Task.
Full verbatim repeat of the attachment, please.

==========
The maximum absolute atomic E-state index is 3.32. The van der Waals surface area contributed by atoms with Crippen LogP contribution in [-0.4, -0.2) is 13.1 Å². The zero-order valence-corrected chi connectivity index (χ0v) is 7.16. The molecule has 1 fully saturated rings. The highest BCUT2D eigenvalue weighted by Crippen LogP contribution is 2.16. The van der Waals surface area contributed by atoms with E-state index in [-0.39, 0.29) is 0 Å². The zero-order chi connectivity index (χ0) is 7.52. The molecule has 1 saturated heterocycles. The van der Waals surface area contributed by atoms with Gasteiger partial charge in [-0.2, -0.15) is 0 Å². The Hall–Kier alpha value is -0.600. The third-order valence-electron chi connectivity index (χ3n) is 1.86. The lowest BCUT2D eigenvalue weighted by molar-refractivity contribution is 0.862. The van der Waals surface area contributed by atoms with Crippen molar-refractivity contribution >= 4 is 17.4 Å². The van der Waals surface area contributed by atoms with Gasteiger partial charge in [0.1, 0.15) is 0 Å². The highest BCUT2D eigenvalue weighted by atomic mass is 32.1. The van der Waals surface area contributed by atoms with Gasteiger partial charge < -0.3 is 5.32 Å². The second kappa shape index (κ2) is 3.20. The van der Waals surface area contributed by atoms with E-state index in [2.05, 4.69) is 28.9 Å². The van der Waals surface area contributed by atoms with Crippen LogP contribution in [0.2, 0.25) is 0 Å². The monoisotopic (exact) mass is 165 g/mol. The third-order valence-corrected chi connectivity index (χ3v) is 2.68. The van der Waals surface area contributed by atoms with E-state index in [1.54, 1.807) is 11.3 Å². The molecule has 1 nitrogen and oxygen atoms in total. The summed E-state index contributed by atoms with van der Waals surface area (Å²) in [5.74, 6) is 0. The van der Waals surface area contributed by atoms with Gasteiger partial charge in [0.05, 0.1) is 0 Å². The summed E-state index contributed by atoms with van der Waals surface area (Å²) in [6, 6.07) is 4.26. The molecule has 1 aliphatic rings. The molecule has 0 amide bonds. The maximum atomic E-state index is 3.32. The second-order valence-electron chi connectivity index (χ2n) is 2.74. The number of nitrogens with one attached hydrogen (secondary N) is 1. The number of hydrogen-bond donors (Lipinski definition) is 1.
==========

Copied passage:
The maximum absolute atomic E-state index is 3.32. The van der Waals surface area contributed by atoms with Crippen LogP contribution in [-0.4, -0.2) is 13.1 Å². The zero-order valence-corrected chi connectivity index (χ0v) is 7.16. The molecule has 1 fully saturated rings. The highest BCUT2D eigenvalue weighted by Crippen LogP contribution is 2.16. The van der Waals surface area contributed by atoms with E-state index in [-0.39, 0.29) is 0 Å². The zero-order chi connectivity index (χ0) is 7.52. The molecule has 1 saturated heterocycles. The van der Waals surface area contributed by atoms with Gasteiger partial charge in [-0.2, -0.15) is 0 Å². The Hall–Kier alpha value is -0.600. The third-order valence-electron chi connectivity index (χ3n) is 1.86. The lowest BCUT2D eigenvalue weighted by molar-refractivity contribution is 0.862. The van der Waals surface area contributed by atoms with Crippen molar-refractivity contribution >= 4 is 17.4 Å². The van der Waals surface area contributed by atoms with Gasteiger partial charge in [0.1, 0.15) is 0 Å². The highest BCUT2D eigenvalue weighted by atomic mass is 32.1. The van der Waals surface area contributed by atoms with Gasteiger partial charge < -0.3 is 5.32 Å². The second kappa shape index (κ2) is 3.20. The van der Waals surface area contributed by atoms with E-state index in [2.05, 4.69) is 28.9 Å². The van der Waals surface area contributed by atoms with Crippen LogP contribution in [0.2, 0.25) is 0 Å². The monoisotopic (exact) mass is 165 g/mol. The third-order valence-corrected chi connectivity index (χ3v) is 2.68. The van der Waals surface area contributed by atoms with E-state index in [1.54, 1.807) is 11.3 Å². The molecule has 1 nitrogen and oxygen atoms in total. The summed E-state index contributed by atoms with van der Waals surface area (Å²) in [5.74, 6) is 0. The van der Waals surface area contributed by atoms with Gasteiger partial charge in [0.05, 0.1) is 0 Å². The summed E-state index contributed by atoms with van der Waals surface area (Å²) in [6, 6.07) is 4.26. The molecule has 1 aliphatic rings. The molecule has 0 amide bonds. The maximum atomic E-state index is 3.32. The second-order valence-electron chi connectivity index (χ2n) is 2.74. The number of nitrogens with one attached hydrogen (secondary N) is 1. The number of hydrogen-bond donors (Lipinski definition) is 1.